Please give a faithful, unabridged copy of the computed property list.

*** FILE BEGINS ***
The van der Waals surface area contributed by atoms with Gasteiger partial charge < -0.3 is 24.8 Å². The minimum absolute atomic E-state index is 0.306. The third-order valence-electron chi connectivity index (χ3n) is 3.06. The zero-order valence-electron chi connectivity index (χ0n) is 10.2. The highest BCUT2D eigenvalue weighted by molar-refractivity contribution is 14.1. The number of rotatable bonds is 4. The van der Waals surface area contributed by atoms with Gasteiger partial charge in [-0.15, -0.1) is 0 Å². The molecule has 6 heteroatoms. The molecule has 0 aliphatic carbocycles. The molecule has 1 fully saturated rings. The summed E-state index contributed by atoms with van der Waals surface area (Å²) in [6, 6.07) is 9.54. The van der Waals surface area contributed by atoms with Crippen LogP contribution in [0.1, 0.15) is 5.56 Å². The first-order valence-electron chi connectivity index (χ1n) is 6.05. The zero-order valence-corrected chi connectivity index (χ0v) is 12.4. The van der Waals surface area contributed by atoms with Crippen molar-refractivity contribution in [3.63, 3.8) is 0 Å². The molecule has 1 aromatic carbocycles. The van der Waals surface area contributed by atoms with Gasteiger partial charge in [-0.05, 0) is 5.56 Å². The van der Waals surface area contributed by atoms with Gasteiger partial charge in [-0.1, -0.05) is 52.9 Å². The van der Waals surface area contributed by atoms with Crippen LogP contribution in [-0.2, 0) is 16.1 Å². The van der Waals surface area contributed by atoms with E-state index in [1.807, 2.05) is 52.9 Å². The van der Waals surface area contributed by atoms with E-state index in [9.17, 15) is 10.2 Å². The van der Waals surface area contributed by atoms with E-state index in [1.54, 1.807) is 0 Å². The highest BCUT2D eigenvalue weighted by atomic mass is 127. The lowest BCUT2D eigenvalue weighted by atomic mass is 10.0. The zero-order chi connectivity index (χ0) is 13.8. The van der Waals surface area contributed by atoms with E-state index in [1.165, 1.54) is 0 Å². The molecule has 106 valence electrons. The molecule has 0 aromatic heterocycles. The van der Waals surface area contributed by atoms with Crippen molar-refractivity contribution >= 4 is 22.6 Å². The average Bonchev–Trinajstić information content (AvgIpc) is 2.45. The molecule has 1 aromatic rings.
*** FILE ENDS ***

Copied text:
The van der Waals surface area contributed by atoms with Gasteiger partial charge < -0.3 is 24.8 Å². The minimum absolute atomic E-state index is 0.306. The third-order valence-electron chi connectivity index (χ3n) is 3.06. The zero-order valence-electron chi connectivity index (χ0n) is 10.2. The highest BCUT2D eigenvalue weighted by molar-refractivity contribution is 14.1. The number of rotatable bonds is 4. The van der Waals surface area contributed by atoms with Gasteiger partial charge in [-0.15, -0.1) is 0 Å². The molecule has 6 heteroatoms. The molecule has 0 aliphatic carbocycles. The molecule has 1 fully saturated rings. The summed E-state index contributed by atoms with van der Waals surface area (Å²) in [6, 6.07) is 9.54. The van der Waals surface area contributed by atoms with Crippen LogP contribution in [0.1, 0.15) is 5.56 Å². The first-order valence-electron chi connectivity index (χ1n) is 6.05. The zero-order valence-corrected chi connectivity index (χ0v) is 12.4. The van der Waals surface area contributed by atoms with Crippen molar-refractivity contribution in [3.63, 3.8) is 0 Å². The molecule has 1 aromatic carbocycles. The van der Waals surface area contributed by atoms with Gasteiger partial charge in [-0.05, 0) is 5.56 Å². The van der Waals surface area contributed by atoms with Gasteiger partial charge in [-0.1, -0.05) is 52.9 Å². The van der Waals surface area contributed by atoms with Crippen LogP contribution in [-0.2, 0) is 16.1 Å². The van der Waals surface area contributed by atoms with E-state index in [1.807, 2.05) is 52.9 Å². The van der Waals surface area contributed by atoms with E-state index in [9.17, 15) is 10.2 Å². The van der Waals surface area contributed by atoms with E-state index in [1.54, 1.807) is 0 Å². The highest BCUT2D eigenvalue weighted by atomic mass is 127. The lowest BCUT2D eigenvalue weighted by atomic mass is 10.0. The zero-order chi connectivity index (χ0) is 13.8. The van der Waals surface area contributed by atoms with E-state index in [1.165, 1.54) is 0 Å². The molecule has 106 valence electrons. The molecule has 0 aromatic heterocycles. The van der Waals surface area contributed by atoms with Crippen molar-refractivity contribution >= 4 is 22.6 Å². The average Bonchev–Trinajstić information content (AvgIpc) is 2.45. The molecule has 1 aromatic rings.